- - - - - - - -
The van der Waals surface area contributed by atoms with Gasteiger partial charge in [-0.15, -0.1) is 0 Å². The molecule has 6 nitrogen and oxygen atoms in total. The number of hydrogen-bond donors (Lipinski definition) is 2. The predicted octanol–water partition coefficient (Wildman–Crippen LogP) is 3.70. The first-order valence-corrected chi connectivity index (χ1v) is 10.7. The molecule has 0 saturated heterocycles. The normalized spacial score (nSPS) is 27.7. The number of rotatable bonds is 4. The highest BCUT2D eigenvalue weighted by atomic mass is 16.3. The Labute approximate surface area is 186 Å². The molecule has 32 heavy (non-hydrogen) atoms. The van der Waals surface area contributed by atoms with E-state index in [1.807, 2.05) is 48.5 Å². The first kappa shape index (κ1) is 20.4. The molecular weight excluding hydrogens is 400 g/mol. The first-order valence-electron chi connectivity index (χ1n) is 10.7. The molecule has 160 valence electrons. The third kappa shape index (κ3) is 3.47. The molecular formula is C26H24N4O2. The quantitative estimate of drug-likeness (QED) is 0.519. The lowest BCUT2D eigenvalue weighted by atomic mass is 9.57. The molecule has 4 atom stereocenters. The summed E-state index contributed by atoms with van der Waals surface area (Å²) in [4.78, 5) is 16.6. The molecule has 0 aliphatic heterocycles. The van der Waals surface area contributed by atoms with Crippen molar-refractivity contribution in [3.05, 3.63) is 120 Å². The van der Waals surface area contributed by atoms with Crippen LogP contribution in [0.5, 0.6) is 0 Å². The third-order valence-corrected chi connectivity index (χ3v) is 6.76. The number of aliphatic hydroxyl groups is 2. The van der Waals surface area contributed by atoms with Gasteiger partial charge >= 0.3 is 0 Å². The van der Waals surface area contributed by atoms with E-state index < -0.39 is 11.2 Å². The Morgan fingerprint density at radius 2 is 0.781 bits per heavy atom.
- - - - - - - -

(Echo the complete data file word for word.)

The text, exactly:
The van der Waals surface area contributed by atoms with Gasteiger partial charge in [-0.15, -0.1) is 0 Å². The molecule has 6 nitrogen and oxygen atoms in total. The number of hydrogen-bond donors (Lipinski definition) is 2. The predicted octanol–water partition coefficient (Wildman–Crippen LogP) is 3.70. The first-order valence-corrected chi connectivity index (χ1v) is 10.7. The molecule has 0 saturated heterocycles. The normalized spacial score (nSPS) is 27.7. The number of rotatable bonds is 4. The highest BCUT2D eigenvalue weighted by atomic mass is 16.3. The Labute approximate surface area is 186 Å². The molecule has 32 heavy (non-hydrogen) atoms. The van der Waals surface area contributed by atoms with E-state index in [1.807, 2.05) is 48.5 Å². The first kappa shape index (κ1) is 20.4. The molecular weight excluding hydrogens is 400 g/mol. The first-order valence-electron chi connectivity index (χ1n) is 10.7. The molecule has 160 valence electrons. The third kappa shape index (κ3) is 3.47. The molecular formula is C26H24N4O2. The quantitative estimate of drug-likeness (QED) is 0.519. The lowest BCUT2D eigenvalue weighted by atomic mass is 9.57. The molecule has 4 atom stereocenters. The summed E-state index contributed by atoms with van der Waals surface area (Å²) in [4.78, 5) is 16.6. The molecule has 0 aliphatic heterocycles. The van der Waals surface area contributed by atoms with Crippen molar-refractivity contribution in [3.05, 3.63) is 120 Å². The van der Waals surface area contributed by atoms with Crippen LogP contribution in [0.5, 0.6) is 0 Å². The third-order valence-corrected chi connectivity index (χ3v) is 6.76. The number of aliphatic hydroxyl groups is 2. The van der Waals surface area contributed by atoms with Gasteiger partial charge >= 0.3 is 0 Å². The van der Waals surface area contributed by atoms with E-state index < -0.39 is 11.2 Å². The Morgan fingerprint density at radius 2 is 0.781 bits per heavy atom.